But really - what you propose isn't so difficult once you know how :)

the major choice in my opinion should be between major non-Warsaw aglomerations like Tri-city, Wrocław etc. and 2nd rate cities like Bydgoszcz, Szczecin etc.

There's nothing in Bydgoszcz or Szczecin worth considering.
hythorn 3 | 580    
16 Jan 2012  #23
there are a load of young people in Szczecin who would work for the price of a cup of tea

having said that every time I have taken investors there, they have hated the place
delphiandomine 85 | 17,634    
16 Jan 2012  #24
there are a load of young people in Szczecin who would work for the price of a cup of tea

True, and even plenty of Germans considering work there now. But anyone studying IT there was probably too stupid to get into a good university ;)

having said that everytime I have taken investors there, they have hated the place

Not surprised ;) I was there once and saw absolutely nothing to make it worth going back, except the boats...
Grzegorz_ 51 | 6,170    
16 Jan 2012  #25
That's one reason to actually go to Poznan - you're closer to Germany

It's a non issue in case of IT.

There's nothing in Bydgoszcz or Szczecin worth considering.

You simply have no clue. Several people have already told you so in this very thread, expect more.

The job is very demanding, it's web based programming (PHP/Python/MongoDB/nodejs/JS/HTML).

The very demanding part is... ?
Ania_flat - | 2    
16 Jan 2012  #26
Hi tObias,
What about Lodz? - its big city, in central Poland, there is a lot of good IT specialists, wages arent very high, there is airport that will have new terminal opened soon, prices for renting apartments & office space really resonable.

In my opinion you should consider that place. If needed any help call me.
Ania
delphiandomine 85 | 17,634    
16 Jan 2012  #27
It's a non issue in case of IT.

Actually, Poznan is home to significant back-end IT infrastructure too. You have no idea what he actually needs, so to dismiss it as a "non-issue" is somewhat ridiculous. The back-end infrastructure is why several big names in the IT world have offices here.

Then again, if you think that web-based programming isn't demanding, it's no wonder you don't know anything about infrastructure.

And then there's the intangible stuff, such as being able to hop in a car and be in Berlin in 2 hours for a weekend. Can't do that from the cultural wasteland that is Bydgoszcz. And Szczecin would drive anyone nuts after a few days.

The very demanding part is... ?

It involves more education than primary school. I know your type tends to look down at anyone with an education (any education, for that matter) - but you know, it's important.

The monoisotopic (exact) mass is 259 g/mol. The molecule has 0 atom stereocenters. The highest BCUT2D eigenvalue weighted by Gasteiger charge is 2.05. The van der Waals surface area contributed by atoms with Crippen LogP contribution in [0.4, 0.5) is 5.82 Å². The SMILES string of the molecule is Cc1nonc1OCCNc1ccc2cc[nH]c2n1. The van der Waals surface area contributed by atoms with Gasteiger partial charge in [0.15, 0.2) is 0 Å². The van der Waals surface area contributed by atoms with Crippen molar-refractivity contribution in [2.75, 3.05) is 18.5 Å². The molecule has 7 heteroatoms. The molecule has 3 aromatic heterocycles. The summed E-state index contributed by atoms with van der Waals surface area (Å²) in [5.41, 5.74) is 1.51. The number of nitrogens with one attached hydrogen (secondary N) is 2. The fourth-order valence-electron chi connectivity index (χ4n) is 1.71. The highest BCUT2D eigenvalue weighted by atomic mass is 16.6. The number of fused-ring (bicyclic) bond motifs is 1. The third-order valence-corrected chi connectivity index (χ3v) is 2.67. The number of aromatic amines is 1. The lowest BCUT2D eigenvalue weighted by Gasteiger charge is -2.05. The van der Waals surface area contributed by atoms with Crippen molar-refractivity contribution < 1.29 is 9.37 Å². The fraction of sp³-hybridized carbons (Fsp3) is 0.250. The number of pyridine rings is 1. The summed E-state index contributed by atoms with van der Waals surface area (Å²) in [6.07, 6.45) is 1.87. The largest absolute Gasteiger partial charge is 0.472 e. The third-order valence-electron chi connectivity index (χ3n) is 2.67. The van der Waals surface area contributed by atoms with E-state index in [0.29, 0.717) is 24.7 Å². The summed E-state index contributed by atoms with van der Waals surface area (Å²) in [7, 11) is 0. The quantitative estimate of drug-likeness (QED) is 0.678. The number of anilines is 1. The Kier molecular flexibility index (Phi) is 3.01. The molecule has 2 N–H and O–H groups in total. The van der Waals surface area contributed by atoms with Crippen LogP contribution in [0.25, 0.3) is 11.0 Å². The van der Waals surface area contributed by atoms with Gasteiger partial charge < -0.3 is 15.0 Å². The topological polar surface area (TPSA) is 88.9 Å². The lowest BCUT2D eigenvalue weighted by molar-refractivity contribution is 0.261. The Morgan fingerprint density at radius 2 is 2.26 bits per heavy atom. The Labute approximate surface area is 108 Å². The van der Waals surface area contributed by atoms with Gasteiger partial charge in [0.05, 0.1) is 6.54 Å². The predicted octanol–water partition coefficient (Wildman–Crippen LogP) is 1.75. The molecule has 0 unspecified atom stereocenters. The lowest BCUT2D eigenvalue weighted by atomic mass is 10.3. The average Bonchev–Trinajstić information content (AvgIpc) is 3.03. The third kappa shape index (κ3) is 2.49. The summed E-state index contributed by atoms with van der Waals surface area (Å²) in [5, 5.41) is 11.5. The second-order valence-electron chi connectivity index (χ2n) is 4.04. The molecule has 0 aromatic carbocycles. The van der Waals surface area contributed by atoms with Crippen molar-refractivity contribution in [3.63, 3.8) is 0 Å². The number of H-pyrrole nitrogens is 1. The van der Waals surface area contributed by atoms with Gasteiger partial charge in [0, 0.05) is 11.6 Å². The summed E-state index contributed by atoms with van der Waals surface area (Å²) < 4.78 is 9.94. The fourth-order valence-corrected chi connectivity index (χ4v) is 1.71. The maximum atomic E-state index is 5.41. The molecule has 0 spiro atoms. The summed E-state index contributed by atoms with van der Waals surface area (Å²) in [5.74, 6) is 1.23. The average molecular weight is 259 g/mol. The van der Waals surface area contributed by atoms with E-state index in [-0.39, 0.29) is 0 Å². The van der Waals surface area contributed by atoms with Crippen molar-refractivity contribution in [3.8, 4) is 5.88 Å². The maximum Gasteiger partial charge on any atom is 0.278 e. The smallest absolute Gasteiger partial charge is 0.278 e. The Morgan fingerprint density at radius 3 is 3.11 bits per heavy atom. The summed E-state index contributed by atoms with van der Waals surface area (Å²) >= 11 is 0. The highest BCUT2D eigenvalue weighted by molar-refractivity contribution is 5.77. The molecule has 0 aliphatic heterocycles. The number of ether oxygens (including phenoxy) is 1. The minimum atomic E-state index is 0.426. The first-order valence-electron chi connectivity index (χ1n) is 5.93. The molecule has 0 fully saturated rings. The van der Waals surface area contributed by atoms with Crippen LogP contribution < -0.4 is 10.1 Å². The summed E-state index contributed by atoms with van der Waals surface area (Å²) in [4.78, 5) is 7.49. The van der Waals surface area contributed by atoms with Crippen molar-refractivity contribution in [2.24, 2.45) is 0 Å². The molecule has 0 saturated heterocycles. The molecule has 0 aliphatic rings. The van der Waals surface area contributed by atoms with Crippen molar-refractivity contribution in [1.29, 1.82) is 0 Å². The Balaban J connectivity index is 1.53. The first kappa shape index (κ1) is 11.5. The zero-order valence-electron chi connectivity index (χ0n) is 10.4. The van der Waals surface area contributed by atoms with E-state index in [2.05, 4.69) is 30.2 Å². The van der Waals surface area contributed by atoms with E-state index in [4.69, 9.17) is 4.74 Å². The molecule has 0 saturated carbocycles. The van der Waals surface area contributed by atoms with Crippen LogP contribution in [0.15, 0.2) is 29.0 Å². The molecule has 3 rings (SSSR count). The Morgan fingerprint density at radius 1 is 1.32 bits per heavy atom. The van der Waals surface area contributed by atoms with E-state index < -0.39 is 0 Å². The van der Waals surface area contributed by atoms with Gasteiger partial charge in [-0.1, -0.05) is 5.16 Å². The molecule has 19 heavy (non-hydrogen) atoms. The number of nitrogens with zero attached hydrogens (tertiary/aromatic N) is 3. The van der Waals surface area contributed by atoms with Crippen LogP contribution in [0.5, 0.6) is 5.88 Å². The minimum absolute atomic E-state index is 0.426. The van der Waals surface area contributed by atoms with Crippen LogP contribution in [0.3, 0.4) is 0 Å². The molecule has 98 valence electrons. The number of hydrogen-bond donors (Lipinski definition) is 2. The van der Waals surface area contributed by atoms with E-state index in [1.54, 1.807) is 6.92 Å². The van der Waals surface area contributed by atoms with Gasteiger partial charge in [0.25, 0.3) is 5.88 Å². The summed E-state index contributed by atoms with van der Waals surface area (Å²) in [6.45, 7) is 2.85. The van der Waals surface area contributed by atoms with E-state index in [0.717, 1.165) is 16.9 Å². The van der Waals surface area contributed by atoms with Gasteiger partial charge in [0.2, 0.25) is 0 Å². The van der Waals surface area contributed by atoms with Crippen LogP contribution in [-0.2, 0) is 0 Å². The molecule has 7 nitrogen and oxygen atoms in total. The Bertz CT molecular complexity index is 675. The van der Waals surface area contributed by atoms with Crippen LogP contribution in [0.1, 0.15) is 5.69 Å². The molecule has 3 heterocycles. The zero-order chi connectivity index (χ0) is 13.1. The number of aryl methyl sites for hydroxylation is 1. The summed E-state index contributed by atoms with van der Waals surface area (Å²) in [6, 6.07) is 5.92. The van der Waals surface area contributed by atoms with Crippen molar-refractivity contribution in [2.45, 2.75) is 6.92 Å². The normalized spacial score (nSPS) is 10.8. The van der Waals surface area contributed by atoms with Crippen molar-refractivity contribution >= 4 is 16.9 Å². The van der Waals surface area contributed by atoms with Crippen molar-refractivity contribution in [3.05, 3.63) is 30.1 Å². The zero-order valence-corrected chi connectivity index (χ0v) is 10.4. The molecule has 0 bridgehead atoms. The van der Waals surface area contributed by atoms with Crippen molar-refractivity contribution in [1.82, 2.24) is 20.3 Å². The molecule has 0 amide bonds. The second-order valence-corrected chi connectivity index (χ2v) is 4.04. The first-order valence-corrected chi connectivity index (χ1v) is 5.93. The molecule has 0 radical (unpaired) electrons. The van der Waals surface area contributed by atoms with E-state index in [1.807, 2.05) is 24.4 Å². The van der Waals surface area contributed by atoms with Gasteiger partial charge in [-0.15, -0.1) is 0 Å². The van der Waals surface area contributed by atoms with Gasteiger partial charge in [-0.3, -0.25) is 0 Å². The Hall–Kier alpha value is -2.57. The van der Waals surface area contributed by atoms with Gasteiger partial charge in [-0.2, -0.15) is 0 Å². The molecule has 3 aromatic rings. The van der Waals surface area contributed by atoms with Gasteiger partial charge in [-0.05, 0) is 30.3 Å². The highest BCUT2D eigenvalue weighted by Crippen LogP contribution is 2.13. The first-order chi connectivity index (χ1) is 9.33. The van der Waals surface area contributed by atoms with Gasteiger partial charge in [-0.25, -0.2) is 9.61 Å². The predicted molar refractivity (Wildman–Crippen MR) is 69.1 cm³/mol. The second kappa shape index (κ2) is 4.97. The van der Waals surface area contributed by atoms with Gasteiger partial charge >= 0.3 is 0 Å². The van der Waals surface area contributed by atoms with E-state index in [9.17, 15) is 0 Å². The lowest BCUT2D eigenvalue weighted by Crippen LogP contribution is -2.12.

OP t0bias 1 | 5    
16 Jan 2012  #28
The very demanding part is... ?

long work hours - we have a lot of work ;)

The back-end infrastructure is why several big names in the IT world have offices here.

see that would be interesting to know - where are other big IT offices (microsoft, etc.) or where are the best technical universities. stuff like that would help a lot.

if i watch all the videos and look at pictures the only thing i see is that most cities look rather boring but thats my outsider view on things. someone told me there are tons of universities in krakow which for me means there are tons of young, smart and cheap workers for me who want to learn more or are finished with their degree and need work with the benefit of having bars and clubs around for the evenings. but i can't judge that from the outside. it would be nice if someone could point out which city specifically would be attractive in general. (i mainly say the bar/club stuff because if there is a good night life, that mostly means people are generally happier with the place.)
Grzegorz_ 51 | 6,170    
16 Jan 2012  #29
Fascinating. I think i will let you talk to yourself... I ment t0bias, sorry...
delphiandomine 85 | 17,634    
16 Jan 2012  #30
see that would be interesting to know - where are other big IT offices (microsoft, etc.) or where are the best technical universities. stuff like that would help a lot.

Warsaw (though it tends to be more senior management there than day-to-day guys), Krakow, Wroclaw (boom-town right now for IT, but with the problem that you'll be competing against the huge names to get the best) and Poznan. Hard to put much between them - they all have their advantages and disadvantages.

Polish people don't tend to have any problem with relocating too, especially IT guys.

There's honestly not much to tell between Poznan/Wroclaw/Krakow - they all have excellent universities that are producing decent workers, they all have big companies there - it would be much more of a personal choice than anything else for you. However, Krakow is fairly "out of the way". However - worth pointing out that Krakow is pretty conservative - Wroclaw/Poznan are much more liberal, Western places in terms of mentality. But it's also considered to be the prettiest, although I don't see it.

Nightlife is much the same in all three cities too - not much to separate them.